We slipped over 25-points from record highs as buyers failed to embrace these new levels. The market opened strong following a decent employment report, but we waterfalled lower as the market undercut recent technical levels at 1,890 and 1,880.
This reaction was not driven by fearful headlines and is primarily the result of traders trying to game each other. We often see volatility surrounding the monthly employment data, but it is typically short-lived and over the last few years it hasn’t had a lasting impact on trading. Good report or bad, the market continued its relentless march higher from the 2009 lows. It seems unlikely today’s decent employment report that fell in line with expectations will derail this rally.
We have seen periodic selloffs during this 5-year-old bull market, but each was following some spooky headline that threatened the solvency of the global financial system, giving traders flashbacks of 2008. We’ve seen more modest weakness recently due to political gridlock or the impending Taper, but so far we don’t have any of that headline fear mongering going on today. That means this is not the “crash” bears have been waiting for and this move is simply a rebalancing of supply and demand.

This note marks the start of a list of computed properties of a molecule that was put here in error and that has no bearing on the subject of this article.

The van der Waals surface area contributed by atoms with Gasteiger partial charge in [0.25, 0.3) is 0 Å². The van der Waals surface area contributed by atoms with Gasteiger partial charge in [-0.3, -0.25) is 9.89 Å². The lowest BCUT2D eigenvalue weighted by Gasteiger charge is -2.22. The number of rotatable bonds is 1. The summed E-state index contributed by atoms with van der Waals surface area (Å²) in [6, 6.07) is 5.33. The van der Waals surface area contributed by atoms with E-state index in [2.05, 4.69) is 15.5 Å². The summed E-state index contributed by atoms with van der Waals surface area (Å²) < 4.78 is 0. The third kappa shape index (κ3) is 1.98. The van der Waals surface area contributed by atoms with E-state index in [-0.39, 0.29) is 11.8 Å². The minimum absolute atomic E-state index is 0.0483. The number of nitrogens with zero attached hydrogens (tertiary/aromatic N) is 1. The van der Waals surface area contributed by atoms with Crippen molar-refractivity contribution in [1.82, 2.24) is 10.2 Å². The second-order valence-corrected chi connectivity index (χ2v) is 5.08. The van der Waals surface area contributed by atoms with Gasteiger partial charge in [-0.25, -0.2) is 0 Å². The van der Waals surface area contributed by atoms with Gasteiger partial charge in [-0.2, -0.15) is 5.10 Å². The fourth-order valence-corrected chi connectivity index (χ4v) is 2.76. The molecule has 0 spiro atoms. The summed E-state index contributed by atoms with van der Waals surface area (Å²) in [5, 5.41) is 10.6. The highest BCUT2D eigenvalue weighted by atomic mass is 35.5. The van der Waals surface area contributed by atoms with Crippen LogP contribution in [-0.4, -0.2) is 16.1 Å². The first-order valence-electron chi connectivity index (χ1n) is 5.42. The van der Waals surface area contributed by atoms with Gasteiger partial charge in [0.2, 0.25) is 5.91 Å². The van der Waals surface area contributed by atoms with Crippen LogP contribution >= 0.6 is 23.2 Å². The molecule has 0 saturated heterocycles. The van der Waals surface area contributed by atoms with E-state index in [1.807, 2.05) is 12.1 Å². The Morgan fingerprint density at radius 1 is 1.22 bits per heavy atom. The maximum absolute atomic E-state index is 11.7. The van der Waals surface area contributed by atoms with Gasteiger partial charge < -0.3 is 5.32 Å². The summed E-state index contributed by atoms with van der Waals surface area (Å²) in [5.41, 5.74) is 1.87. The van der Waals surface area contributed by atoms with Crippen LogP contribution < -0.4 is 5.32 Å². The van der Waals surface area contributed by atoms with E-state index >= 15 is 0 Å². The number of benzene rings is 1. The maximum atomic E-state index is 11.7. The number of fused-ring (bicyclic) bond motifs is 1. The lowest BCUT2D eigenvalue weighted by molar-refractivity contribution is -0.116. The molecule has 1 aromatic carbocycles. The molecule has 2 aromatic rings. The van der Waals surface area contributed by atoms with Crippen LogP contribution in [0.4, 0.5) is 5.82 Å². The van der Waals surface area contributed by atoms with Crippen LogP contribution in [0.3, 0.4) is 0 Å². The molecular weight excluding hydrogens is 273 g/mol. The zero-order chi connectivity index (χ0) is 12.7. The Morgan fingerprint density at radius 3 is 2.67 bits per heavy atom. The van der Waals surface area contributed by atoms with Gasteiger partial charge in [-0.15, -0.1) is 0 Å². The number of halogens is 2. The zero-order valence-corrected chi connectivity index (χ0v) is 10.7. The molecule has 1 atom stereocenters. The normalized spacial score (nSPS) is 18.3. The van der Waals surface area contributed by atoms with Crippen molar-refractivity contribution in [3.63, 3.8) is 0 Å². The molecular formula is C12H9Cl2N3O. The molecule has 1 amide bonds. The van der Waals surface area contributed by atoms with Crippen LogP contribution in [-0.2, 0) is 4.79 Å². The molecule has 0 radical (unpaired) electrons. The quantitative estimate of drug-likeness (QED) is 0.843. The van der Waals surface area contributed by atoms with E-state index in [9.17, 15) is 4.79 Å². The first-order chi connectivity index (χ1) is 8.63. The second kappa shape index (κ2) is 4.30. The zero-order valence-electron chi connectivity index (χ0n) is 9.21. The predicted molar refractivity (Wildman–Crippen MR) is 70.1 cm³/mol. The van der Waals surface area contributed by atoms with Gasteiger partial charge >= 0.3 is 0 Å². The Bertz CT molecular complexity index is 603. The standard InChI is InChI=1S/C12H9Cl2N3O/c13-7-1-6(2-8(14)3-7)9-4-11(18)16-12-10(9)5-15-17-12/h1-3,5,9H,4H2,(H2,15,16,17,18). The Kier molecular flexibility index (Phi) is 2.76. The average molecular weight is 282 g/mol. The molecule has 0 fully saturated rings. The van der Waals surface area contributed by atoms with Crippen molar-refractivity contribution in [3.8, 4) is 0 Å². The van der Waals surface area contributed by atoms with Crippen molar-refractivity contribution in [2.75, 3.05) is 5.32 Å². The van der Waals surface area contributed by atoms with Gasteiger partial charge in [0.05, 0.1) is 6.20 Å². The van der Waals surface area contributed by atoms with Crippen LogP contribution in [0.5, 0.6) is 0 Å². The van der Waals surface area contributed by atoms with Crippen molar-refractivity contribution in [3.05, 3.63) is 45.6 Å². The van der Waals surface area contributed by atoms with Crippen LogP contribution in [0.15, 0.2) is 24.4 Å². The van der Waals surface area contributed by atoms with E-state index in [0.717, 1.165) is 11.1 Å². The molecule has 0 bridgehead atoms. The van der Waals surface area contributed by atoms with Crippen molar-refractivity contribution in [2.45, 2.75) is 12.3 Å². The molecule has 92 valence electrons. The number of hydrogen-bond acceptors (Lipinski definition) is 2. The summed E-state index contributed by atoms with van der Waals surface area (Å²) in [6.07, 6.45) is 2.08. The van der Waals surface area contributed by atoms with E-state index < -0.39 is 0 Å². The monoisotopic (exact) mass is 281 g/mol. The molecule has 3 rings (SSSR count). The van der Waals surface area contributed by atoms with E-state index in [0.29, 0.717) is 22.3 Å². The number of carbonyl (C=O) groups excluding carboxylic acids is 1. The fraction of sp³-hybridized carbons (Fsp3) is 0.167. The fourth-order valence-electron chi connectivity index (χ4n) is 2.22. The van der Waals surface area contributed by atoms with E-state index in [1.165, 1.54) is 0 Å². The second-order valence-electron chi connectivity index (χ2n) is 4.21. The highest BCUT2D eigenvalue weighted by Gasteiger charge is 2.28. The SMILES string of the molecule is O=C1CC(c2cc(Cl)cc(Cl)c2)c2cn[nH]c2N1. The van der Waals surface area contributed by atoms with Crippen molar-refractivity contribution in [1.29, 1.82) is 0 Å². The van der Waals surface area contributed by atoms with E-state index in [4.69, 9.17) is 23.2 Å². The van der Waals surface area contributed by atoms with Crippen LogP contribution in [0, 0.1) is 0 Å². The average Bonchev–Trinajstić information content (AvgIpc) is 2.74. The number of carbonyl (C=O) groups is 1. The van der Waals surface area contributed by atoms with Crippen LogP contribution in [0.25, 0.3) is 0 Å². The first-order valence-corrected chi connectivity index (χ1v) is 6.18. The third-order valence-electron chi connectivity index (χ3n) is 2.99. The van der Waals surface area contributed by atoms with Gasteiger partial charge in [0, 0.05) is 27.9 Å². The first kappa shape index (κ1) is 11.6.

The market is in the middle of an emotion driven selloff. We are undercutting recent support levels as autopilot stop-losses are kicking are adding fuel to the fire, but so far there is little headline fear to shatter the confidence of bulls that have been conditioned to buy every dip. Once the selling frenzy slows, expect the market to find a floor as supply dries up.
There are bullish and bearish headlines every single day. If the market wants to sell off, it will be easy to find a justification. Nothing shatters confidence like screens filled with red.
Long-term investors should ignore these daily moves, but shorter-term traders should be treading lightly here. Bears shouldn’t expect the market collapse without a dramatic headline and bulls need to be careful about buying the dip so close to the upper end of the recent trading range. Sometimes the best trade is no trade.
Plan your trade; trade your plan
Jani Ziedins (pronounced Ya-nee) is a full-time investor and writer who has successfully traded stocks and options for more than a decade. He earned a B.S. in Mechanical Engineering from the Colorado School of Mines and an MBA and M.S. Marketing from the University of Colorado Denver. His prior professional experience includes manufacturing engineering at Fortune 500 companies, structural engineering, small business consultant, collegiate instructor, and managing investment real estate. He is now fortunate enough to trade full-time from home, affording him the luxury of spending extra time with his wife and two young children.